What do asthma, emphysema, COPD, pneumonia, and bronchitis all have in common?
These are all common lung diseases that – along with other conditions such as work-related pulmonary disease, sleep disorders, and lung infections and cancer – are the focus of a branch of medicine known as pulmonology.
Doctors specializing in this field are called pulmonologists and their purpose is to diagnose, treat, and prevent medical conditions affecting the lungs and respiratory tract. In addition, their training includes critical care and sleep medicine.
At the Department of Medicine at SUNY: Upstate Medical University Pulmonary Clinic, our highly skilled clinicians see a broad spectrum of pulmonary disorders. Working in close collaboration with chest radiologists, thoracic surgeons, pulmonary pathologists, and other specialists, they provide state-of-the-art diagnostic evaluation and outpatient treatments.
Common Respiratory Conditions Treated at a Pulmonary Clinic
The respiratory system includes parts of the body that assist in breathing, such as the airway, the lungs, and the respiratory muscles. A pulmonologist helps diagnose and treat respiratory disorders that are structural, inflammatory, neoplastic, infectious, or autoimmune. There are also some respiratory conditions that can affect other parts of the body, which is why pulmonologists often work with other specialists to help provide the best care possible.
Let’s take a closer look at some of the different respiratory conditions that are often diagnosed and treated by the dedicated professionals at SUNY: Upstate Medical University Pulmonary Clinic:
- Asthma – Characterized by chest tightness, shortness of breath, wheezing, and coughing, asthma attacks usually occur when the airways become inflamed, restricting airflow to the lungs. Asthma can often be managed with rescue inhalers that treat symptoms and controller inhalers formulated to prevent symptoms. More severe cases of asthma may require longer-acting inhalers or oral steroids to keep the airways open.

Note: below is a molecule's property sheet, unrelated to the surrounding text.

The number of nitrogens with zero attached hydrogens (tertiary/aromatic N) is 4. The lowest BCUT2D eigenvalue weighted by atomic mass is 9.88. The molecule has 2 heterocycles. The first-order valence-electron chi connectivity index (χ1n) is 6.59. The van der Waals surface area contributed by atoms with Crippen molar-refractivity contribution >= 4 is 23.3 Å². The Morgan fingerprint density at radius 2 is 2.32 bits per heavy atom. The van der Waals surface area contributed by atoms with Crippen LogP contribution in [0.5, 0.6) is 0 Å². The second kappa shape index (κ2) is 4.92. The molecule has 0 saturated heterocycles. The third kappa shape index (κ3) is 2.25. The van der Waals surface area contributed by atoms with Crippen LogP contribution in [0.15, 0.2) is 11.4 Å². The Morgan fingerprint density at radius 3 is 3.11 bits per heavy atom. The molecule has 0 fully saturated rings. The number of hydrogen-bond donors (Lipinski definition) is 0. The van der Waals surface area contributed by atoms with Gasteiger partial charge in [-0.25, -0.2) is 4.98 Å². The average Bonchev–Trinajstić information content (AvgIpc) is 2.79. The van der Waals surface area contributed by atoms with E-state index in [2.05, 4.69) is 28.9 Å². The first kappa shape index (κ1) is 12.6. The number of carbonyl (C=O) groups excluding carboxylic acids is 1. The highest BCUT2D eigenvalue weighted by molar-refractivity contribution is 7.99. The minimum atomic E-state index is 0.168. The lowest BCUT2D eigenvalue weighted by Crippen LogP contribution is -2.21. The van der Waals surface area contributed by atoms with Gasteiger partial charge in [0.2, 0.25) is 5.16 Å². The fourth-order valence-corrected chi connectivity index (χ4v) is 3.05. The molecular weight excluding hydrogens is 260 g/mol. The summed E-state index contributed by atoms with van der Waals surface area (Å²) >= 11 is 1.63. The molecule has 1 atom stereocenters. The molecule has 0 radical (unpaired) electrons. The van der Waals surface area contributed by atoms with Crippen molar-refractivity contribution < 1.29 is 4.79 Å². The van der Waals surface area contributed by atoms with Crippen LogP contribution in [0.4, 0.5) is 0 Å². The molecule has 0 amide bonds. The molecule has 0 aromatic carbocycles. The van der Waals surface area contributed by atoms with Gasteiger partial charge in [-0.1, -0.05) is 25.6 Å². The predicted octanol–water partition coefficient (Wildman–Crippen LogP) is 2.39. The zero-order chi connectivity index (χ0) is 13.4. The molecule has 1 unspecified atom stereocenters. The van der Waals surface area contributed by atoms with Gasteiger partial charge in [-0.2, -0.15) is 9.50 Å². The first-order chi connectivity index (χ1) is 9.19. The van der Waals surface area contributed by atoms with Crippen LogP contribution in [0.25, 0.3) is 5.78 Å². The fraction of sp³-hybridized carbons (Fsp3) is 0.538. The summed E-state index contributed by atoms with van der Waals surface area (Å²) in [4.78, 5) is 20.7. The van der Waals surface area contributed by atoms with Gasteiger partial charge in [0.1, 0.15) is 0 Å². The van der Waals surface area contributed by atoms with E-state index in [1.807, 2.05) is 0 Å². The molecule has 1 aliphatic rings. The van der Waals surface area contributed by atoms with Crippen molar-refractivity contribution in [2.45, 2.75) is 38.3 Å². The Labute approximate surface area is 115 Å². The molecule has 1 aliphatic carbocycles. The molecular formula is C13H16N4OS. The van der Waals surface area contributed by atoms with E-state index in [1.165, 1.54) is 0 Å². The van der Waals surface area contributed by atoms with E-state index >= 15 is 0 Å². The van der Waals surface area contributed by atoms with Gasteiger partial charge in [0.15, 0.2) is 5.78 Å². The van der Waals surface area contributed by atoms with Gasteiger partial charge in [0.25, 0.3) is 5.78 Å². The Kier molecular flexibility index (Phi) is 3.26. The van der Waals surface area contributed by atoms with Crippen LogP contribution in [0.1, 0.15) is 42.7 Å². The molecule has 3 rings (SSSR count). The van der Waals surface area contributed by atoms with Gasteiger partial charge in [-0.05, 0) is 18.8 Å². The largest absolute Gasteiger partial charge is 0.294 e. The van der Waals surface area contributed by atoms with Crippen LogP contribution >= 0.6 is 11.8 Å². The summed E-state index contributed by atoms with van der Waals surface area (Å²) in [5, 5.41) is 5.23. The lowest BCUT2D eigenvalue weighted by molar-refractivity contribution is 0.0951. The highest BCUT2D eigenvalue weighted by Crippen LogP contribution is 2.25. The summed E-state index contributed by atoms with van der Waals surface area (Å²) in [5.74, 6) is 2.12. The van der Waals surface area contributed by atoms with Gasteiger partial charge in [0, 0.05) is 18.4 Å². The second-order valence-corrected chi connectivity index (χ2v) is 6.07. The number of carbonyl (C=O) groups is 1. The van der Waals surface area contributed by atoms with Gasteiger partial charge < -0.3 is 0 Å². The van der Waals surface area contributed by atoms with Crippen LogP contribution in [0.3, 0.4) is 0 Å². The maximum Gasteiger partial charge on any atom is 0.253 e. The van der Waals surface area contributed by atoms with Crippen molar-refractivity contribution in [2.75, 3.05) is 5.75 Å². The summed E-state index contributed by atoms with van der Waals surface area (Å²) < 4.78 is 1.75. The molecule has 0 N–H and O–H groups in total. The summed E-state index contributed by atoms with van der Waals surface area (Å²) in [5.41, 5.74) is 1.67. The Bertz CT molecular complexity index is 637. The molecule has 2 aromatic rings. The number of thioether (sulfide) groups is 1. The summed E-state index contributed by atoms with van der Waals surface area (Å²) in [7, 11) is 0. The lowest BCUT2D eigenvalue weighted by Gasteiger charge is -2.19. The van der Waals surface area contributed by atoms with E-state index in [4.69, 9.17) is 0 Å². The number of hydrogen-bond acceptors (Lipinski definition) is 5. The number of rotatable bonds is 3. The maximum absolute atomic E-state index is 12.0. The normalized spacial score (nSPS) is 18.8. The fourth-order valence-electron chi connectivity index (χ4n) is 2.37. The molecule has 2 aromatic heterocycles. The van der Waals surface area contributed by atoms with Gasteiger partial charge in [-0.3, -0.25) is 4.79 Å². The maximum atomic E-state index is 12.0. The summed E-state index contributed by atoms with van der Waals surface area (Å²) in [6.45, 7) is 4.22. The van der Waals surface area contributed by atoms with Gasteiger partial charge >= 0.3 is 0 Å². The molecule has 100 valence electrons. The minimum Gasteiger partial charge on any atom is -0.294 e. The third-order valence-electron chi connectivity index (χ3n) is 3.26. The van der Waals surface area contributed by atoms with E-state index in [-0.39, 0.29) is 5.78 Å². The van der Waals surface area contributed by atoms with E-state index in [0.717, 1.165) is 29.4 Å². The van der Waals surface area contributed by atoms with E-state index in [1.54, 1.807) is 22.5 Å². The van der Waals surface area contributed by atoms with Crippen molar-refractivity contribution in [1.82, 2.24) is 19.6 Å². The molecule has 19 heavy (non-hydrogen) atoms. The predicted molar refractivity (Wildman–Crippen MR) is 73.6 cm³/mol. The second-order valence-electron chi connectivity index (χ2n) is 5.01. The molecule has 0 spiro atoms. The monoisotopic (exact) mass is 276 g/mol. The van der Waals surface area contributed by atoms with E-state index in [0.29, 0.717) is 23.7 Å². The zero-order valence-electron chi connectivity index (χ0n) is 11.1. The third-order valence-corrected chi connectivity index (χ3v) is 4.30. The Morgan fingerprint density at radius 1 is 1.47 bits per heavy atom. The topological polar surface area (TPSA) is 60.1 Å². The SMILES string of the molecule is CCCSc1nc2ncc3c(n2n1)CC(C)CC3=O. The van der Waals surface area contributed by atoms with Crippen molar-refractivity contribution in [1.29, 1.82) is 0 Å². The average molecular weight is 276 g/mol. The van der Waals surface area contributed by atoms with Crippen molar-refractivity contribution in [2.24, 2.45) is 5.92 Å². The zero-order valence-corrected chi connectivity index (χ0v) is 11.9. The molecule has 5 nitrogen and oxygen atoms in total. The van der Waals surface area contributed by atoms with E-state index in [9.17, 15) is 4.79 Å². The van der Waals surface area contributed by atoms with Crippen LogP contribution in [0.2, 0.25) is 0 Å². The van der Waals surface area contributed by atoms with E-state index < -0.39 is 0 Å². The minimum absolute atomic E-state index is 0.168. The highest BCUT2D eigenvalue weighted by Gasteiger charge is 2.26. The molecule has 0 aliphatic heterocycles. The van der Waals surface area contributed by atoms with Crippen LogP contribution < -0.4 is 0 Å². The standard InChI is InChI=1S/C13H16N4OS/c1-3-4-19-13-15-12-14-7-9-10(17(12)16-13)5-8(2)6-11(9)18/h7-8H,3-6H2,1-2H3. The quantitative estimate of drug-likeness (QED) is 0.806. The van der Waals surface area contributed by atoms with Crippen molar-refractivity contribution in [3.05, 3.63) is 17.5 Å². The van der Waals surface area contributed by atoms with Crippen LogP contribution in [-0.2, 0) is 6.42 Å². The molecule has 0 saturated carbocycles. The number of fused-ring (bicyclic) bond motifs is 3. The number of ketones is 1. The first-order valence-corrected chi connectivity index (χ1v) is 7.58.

- Chronic Obstructive Pulmonary Disease (COPD) –This is a group of lung diseases involving lung tissue damage and airway inflammation in which the airway tubes are slightly obstructed, making it hard to breathe. The most common forms of COPD are chronic bronchitis and emphysema.COPD can be treated with supplemental oxygen, noninvasive ventilation (NIV), endobronchial valve (EBV) therapy, or surgery.
- Pulmonary Fibrosis – This condition typically occurs when there is thickening and scarring in the lungs. As a result, your lungs progressively lose their ability to draw in oxygen. The best treatment for pulmonary fibrosis is medication in the form of two, FA-approved drugs – nintedanib (Ofey®) and pirfenidone (Esbriet®).
- Sarcoidosis – This inflammatory disease is characterized by tiny lumps of immune cells (granulomas) that grow in organs such as the lungs and lymph nodes and affect how they function.The primary treatment options to relieve sarcoidosis symptoms are corticosteroids, such as prednisone and prednisolone.
In addition to these conditions, pulmonary clinicians also diagnose and treat cases of pneumonia, tuberculosis, and emphysema, among many others. If you are suffering from respiratory symptoms or having difficult breathing, it is best to consult a pulmonologist directly or have your primary doctor refer you to a pulmonary clinic, as such conditions can worsen over time if they are left untreated and become more complicated to address.
Pulmonary and Critical Care in Syracuse, New York
At the Department of Medicine at SUNY: Upstate Medical University, our board-certified physicians trained in pulmonary and critical care are experts in diagnosing and treating lung diseases. We have many important subspecialty clinics as a part of our pulmonary and critical care services. These include our:
- Asthma clinic
- Cystic fibrosis clinic
- Interstitial lung disease clinic
- Pulmonary clinic
- Pulmonary hypertension clinic
- Sarcoidosis clinic
Depending on your specific respiratory condition, treatment may include lifestyle changes, breathing aid devices, and medications.
To schedule an appointment, please call your pulmonary and critical care and sleep medicine provider directly. For more information about our services, you can also contact the Department of Medicine at SUNY: Upstate Medical University directly by emailing us at DeptMedicine@upstate.edu.